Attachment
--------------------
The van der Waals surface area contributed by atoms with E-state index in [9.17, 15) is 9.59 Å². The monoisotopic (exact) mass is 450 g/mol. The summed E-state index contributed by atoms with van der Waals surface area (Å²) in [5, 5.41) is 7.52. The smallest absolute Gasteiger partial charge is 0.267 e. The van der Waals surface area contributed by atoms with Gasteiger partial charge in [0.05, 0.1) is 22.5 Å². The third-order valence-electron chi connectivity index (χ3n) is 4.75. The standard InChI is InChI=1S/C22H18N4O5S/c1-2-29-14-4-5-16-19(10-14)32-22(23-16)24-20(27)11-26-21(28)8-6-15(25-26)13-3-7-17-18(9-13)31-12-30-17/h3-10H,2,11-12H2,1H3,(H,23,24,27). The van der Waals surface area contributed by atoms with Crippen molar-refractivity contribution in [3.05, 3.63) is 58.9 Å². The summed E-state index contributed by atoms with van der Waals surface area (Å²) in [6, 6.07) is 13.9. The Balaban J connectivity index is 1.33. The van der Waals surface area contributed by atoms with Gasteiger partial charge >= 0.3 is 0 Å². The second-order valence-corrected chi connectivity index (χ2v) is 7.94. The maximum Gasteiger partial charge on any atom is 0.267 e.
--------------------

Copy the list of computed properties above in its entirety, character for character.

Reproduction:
The van der Waals surface area contributed by atoms with E-state index in [9.17, 15) is 9.59 Å². The monoisotopic (exact) mass is 450 g/mol. The summed E-state index contributed by atoms with van der Waals surface area (Å²) in [5, 5.41) is 7.52. The smallest absolute Gasteiger partial charge is 0.267 e. The van der Waals surface area contributed by atoms with Gasteiger partial charge in [0.05, 0.1) is 22.5 Å². The third-order valence-electron chi connectivity index (χ3n) is 4.75. The standard InChI is InChI=1S/C22H18N4O5S/c1-2-29-14-4-5-16-19(10-14)32-22(23-16)24-20(27)11-26-21(28)8-6-15(25-26)13-3-7-17-18(9-13)31-12-30-17/h3-10H,2,11-12H2,1H3,(H,23,24,27). The van der Waals surface area contributed by atoms with Crippen molar-refractivity contribution in [3.05, 3.63) is 58.9 Å². The summed E-state index contributed by atoms with van der Waals surface area (Å²) in [6, 6.07) is 13.9. The Balaban J connectivity index is 1.33. The van der Waals surface area contributed by atoms with Gasteiger partial charge >= 0.3 is 0 Å². The second-order valence-corrected chi connectivity index (χ2v) is 7.94. The maximum Gasteiger partial charge on any atom is 0.267 e.